Every Mistake That Marvel Admits They’ve Made With The MCU
The Marvel Cinematic Universe‘s unprecedented business strategy has seen the interconnected superhero series establish itself as the biggest and most popular franchise in the industry by a huge distance. Before Iron Man was released in 2008, the idea of having dozens of movies tied together in one overarching narrative had never been attempted before, and it shouldn’t come as a surprise that many other rival studios have tried to replicate the formula in the last decade to much lesser degrees of success.
Plans for each Phase are laid out meticulously in advance by Kevin Feige and his team, and fans sometimes have to wait years for even the smallest of dots to join together. However, the MCU is far from perfect, and there have been several major mistakes that can’t be explained away by in-canon reasons, leaving Marvel to simply throw their hands up and admit they got it wrong. It doesn’t happen often, but longtime fans are always quick to notice.
For instance, James Gunn admitted that he didn’t realize how seriously people would take the Adam Warlock Easter Egg in Thor: The Dark World‘s post-credits scene (which he directed), when his cocoon was glimpsed in the Collector’s museum, especially when Guardians of the Galaxy Vol. 2 made it a lot more obvious that the character was on his way to the MCU. Meanwhile, the director also apologized for Stan Lee’s meta cameo at the end of Vol. 2 that referenced events that hadn’t yet happened in the main timeline.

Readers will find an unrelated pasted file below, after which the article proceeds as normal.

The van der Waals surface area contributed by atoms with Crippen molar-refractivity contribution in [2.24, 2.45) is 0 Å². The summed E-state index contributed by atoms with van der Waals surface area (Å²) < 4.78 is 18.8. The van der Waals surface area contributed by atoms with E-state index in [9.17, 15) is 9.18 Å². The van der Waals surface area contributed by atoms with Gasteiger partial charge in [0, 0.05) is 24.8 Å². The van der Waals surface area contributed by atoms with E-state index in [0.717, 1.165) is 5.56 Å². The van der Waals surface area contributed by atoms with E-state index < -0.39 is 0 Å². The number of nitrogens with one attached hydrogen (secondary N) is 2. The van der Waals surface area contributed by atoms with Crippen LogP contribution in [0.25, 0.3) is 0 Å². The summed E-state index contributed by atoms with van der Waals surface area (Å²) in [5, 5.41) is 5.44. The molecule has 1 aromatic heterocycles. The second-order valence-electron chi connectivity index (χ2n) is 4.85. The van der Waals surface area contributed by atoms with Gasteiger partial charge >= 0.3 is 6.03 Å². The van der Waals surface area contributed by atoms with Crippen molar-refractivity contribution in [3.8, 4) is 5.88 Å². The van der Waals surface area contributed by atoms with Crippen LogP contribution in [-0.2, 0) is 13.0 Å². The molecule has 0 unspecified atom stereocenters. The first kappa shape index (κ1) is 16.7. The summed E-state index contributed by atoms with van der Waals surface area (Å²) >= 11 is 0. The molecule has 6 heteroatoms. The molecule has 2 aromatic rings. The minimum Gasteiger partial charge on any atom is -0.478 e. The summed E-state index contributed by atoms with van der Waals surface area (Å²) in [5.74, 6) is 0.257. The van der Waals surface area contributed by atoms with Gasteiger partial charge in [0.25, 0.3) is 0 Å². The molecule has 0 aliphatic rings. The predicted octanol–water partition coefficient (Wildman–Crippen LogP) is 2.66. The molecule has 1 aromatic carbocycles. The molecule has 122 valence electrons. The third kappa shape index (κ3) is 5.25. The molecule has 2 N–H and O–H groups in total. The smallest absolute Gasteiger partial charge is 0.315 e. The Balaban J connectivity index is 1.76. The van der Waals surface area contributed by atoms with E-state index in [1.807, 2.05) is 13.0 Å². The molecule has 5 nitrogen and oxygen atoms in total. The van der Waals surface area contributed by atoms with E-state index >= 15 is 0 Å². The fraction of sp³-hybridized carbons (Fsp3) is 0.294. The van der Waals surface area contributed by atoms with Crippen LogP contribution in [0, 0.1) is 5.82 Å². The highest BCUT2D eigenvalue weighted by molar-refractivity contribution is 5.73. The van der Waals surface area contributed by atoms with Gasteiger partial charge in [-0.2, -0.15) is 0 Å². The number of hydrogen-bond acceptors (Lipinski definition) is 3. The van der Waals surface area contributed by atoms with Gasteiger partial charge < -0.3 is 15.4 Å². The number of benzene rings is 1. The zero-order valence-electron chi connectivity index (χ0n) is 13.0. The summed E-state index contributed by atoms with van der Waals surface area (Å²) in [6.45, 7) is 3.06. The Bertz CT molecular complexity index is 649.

Elsewhere, teasing the Infinity Gauntlet in the background of Odin’s vault in Thor was a blunder when it became clear that Thanos was set to be the Infinity Saga’s big bad, though that was lazily dismissed as being a fake in Thor: Ragnarok as Marvel addressed the issue head-on. Speaking of the God of Thunder, Kevin Feige also admitted that dying Chris Hemsworth’s eyebrows blonde for the first installment was a terrible idea, and since going back to his natural look, it hasn’t been mentioned.
The single biggest mistake Marvel have owned up to, though, is Spider-Man: Homecoming‘s time jump, which had fans scratching their heads trying to figure out how the pieces fit together. The Russo brothers have since called it incorrect, while the studio released a detailed year-by-year breakdown as it was quietly retconned.
Not every franchise is perfect, and while these sorts of issues don’t come up very often, Marvel are always quick to point out the error of their ways knowing how closely people track even the smallest details.